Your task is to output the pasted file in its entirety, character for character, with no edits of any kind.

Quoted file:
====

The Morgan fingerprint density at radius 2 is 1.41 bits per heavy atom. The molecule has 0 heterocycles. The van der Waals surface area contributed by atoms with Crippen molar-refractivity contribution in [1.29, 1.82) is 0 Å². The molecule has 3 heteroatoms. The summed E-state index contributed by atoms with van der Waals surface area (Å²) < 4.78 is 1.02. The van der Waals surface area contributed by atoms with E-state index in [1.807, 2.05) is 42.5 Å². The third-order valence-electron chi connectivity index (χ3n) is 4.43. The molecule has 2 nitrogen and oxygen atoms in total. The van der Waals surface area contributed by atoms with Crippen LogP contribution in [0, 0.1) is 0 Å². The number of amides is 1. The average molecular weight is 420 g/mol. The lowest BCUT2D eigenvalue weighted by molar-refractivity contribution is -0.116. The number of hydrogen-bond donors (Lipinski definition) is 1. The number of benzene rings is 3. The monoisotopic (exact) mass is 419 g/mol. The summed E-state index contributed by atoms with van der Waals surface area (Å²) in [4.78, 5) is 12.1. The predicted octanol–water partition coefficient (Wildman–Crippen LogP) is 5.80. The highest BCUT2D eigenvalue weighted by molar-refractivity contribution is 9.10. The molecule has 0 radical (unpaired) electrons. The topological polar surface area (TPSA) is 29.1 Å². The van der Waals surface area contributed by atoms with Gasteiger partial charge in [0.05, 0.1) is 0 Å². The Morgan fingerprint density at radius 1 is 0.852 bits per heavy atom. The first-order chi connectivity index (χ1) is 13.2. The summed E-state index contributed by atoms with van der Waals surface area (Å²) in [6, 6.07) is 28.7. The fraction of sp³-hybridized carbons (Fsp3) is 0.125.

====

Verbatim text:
The Morgan fingerprint density at radius 2 is 1.41 bits per heavy atom. The molecule has 0 heterocycles. The van der Waals surface area contributed by atoms with Crippen molar-refractivity contribution in [1.29, 1.82) is 0 Å². The molecule has 3 heteroatoms. The summed E-state index contributed by atoms with van der Waals surface area (Å²) < 4.78 is 1.02. The van der Waals surface area contributed by atoms with E-state index in [1.807, 2.05) is 42.5 Å². The third-order valence-electron chi connectivity index (χ3n) is 4.43. The molecule has 2 nitrogen and oxygen atoms in total. The van der Waals surface area contributed by atoms with Crippen LogP contribution in [0, 0.1) is 0 Å². The number of amides is 1. The average molecular weight is 420 g/mol. The lowest BCUT2D eigenvalue weighted by molar-refractivity contribution is -0.116. The number of hydrogen-bond donors (Lipinski definition) is 1. The number of benzene rings is 3. The monoisotopic (exact) mass is 419 g/mol. The summed E-state index contributed by atoms with van der Waals surface area (Å²) in [4.78, 5) is 12.1. The predicted octanol–water partition coefficient (Wildman–Crippen LogP) is 5.80. The highest BCUT2D eigenvalue weighted by molar-refractivity contribution is 9.10. The molecule has 0 radical (unpaired) electrons. The topological polar surface area (TPSA) is 29.1 Å². The van der Waals surface area contributed by atoms with Gasteiger partial charge in [0.05, 0.1) is 0 Å². The Morgan fingerprint density at radius 1 is 0.852 bits per heavy atom. The first-order chi connectivity index (χ1) is 13.2. The summed E-state index contributed by atoms with van der Waals surface area (Å²) in [6, 6.07) is 28.7. The fraction of sp³-hybridized carbons (Fsp3) is 0.125.